Did you know that National Marine Week is coming? Despite the name, the campaign will actually span across 15 days to allow for the variation in tide times around the UK, with events taking place in person and online throughout the county and the rest of the country. Kicking off on 24th July, there will be a host of events taking place around the region and plenty of worksheets available online so you can explore local rock pools and identify some of the more common marine life spotted around the North Devon Coast.

In North Devon there has been Marine Protected Area around Lundy Island since the 1970s, as well as a Special Area of Conservation both of which work together to help protect the reefs, caves and sandbanks that surround the island as well as the creatures that live there, including the region’s population of grey seals. If you want to find out more about marine life, Lundy Island is a great place to visit. The island is accessible via its own ferry which sails three times a week from Bideford and Ilfracombe. Once there, you can either enjoy a day trip or if you want to be really off grid, stay over – the island has no electricity and no WiFi!

Lundy Island literally translates as Puffin Island, which is an apt name considering that the largest collection of puffins in the south west live there, they aren’t the only species that are protected as part of the conservation area, here are some of the creatures you can find there.

Grey Seals

We already mentioned that the grey seals are under protection in Lundy’s waters. Unlike in other areas of Devon, the seals can be found just about anywhere on the island and are known to be very playful, especially with those visiting to snorkel or swim. The best places to see seals on the island are the North End and Brazen Ward and if you visit between September and November, you’ll get the chance to spot some of the new born pups!

These aren’t quite as mystical as they sound, this is the collective name for the family of mammals that include dolphins, whales and porpoises which can often be spotted while making the trip over to the island from the mainland. The most commonly seen species in Devon are bottle nose dolphins, common dolphins and harbour porpoises and Lundy Island is no different. You can usually see these during the summer months, making them a great creature to look out for during National Marine Week.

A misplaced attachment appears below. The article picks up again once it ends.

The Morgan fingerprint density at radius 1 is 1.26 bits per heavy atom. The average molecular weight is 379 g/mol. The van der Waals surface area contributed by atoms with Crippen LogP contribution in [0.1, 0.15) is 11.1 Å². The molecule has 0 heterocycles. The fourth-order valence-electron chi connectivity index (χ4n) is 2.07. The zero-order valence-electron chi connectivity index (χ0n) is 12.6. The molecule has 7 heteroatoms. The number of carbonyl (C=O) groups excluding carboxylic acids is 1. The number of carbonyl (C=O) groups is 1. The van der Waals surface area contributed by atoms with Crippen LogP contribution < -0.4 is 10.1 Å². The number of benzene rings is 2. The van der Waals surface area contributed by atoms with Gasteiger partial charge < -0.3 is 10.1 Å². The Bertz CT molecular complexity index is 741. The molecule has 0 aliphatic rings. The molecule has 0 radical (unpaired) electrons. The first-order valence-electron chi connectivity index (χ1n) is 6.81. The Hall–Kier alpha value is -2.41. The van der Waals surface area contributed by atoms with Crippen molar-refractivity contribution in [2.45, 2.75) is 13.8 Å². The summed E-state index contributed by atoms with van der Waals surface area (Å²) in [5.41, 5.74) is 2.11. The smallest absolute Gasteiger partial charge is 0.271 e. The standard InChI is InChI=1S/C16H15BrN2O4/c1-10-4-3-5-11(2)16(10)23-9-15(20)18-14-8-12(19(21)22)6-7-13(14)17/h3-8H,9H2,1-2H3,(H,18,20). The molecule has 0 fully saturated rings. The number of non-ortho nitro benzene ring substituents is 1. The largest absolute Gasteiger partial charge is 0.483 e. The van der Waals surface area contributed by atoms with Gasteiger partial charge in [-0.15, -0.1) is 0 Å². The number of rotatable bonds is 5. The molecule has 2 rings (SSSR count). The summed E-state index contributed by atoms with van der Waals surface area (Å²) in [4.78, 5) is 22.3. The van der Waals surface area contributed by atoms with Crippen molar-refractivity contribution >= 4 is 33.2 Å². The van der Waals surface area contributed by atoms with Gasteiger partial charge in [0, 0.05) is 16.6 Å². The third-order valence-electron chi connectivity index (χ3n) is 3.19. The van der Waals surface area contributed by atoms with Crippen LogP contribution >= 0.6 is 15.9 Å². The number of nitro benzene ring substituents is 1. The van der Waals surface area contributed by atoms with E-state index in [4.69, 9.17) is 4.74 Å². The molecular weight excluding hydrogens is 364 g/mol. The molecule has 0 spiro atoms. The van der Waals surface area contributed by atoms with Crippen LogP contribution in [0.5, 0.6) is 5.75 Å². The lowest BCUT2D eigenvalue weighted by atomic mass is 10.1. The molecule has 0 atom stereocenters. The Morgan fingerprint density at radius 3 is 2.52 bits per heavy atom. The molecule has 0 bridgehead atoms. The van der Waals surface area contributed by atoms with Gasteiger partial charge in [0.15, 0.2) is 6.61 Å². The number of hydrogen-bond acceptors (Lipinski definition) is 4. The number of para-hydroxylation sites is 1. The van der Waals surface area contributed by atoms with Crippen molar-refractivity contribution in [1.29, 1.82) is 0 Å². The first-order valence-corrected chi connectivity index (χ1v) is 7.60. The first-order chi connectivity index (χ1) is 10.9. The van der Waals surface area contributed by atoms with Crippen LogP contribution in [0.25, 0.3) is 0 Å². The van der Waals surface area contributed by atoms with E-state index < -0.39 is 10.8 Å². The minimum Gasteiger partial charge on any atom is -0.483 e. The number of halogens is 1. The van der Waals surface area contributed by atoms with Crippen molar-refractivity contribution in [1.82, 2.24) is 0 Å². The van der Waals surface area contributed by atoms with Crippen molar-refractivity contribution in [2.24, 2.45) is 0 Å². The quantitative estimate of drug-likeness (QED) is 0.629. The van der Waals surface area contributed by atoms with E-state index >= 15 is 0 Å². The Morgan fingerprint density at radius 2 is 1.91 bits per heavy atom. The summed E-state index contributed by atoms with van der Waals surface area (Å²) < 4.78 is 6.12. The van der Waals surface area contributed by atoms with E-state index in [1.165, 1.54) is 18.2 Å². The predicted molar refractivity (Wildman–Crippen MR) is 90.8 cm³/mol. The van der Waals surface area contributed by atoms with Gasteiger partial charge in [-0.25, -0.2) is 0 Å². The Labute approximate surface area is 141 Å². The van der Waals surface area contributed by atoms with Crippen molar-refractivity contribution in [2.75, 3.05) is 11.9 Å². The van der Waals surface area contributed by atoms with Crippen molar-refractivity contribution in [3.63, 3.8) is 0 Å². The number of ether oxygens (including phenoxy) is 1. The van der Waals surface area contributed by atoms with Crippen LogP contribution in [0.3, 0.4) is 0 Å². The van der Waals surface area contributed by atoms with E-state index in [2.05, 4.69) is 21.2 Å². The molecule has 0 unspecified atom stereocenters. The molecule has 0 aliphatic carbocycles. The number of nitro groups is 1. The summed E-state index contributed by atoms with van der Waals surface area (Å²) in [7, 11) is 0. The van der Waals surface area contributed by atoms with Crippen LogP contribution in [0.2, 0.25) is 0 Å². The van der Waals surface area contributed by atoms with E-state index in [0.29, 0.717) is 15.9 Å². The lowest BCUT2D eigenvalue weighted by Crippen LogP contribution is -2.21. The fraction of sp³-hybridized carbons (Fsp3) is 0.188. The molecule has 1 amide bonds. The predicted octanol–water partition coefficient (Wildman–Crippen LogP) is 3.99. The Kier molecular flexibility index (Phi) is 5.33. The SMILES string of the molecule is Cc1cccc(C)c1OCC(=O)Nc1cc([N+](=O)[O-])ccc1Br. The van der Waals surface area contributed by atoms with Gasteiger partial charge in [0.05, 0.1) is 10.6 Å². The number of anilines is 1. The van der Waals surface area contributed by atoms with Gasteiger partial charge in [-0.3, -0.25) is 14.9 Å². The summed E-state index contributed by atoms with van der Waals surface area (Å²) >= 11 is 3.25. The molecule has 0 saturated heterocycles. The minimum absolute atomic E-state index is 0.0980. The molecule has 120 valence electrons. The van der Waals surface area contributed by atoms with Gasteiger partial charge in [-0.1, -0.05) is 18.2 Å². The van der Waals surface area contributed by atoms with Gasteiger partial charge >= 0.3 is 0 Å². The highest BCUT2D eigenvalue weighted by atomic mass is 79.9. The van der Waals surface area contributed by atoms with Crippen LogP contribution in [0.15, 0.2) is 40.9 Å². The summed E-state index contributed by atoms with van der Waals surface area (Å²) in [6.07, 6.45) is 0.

Part of the conservation area at Lundy Island focuses on a variety of cold water corals which are all prevalent around the island and are also very rare. Lundy’s unique environment means that there are five different species of coral on the south and east ends of the island.


You can find many varieties of jellyfish throughout the year when visiting Lundy Island. In the summer months, during this year’s National Marine Week, you’re most likely to see compass and purple jellyfish, while in the colder months, you can spot By-the-wind-sailors.


As you might imagine, there are plenty of fish to be spotted around Lundy Island, the most popular of which are wrasse, blennies and gobies which are often found in rockpools alongside clingfish. During the summer, you can often see basking sharks which are actually one of the world’s largest fish. There have even been reports of sunfish and leatherback turtles being spotted – so who knows what you might see during National Marine Week!

Why not get ready for National Marine Week by visiting the Devon Wildlife Trust website where you can find a whole host of activity sheets for free to help you spot some of the region’s marine life while visiting the coast this summer? From rockpool creatures to those that you’ll find on the sand, you can become a marine expert yourself in no time! Find out more here You can find details about ferry trips and ticket prices to Lundy Island from Bideford and Ilfracombe on the island’s website, here.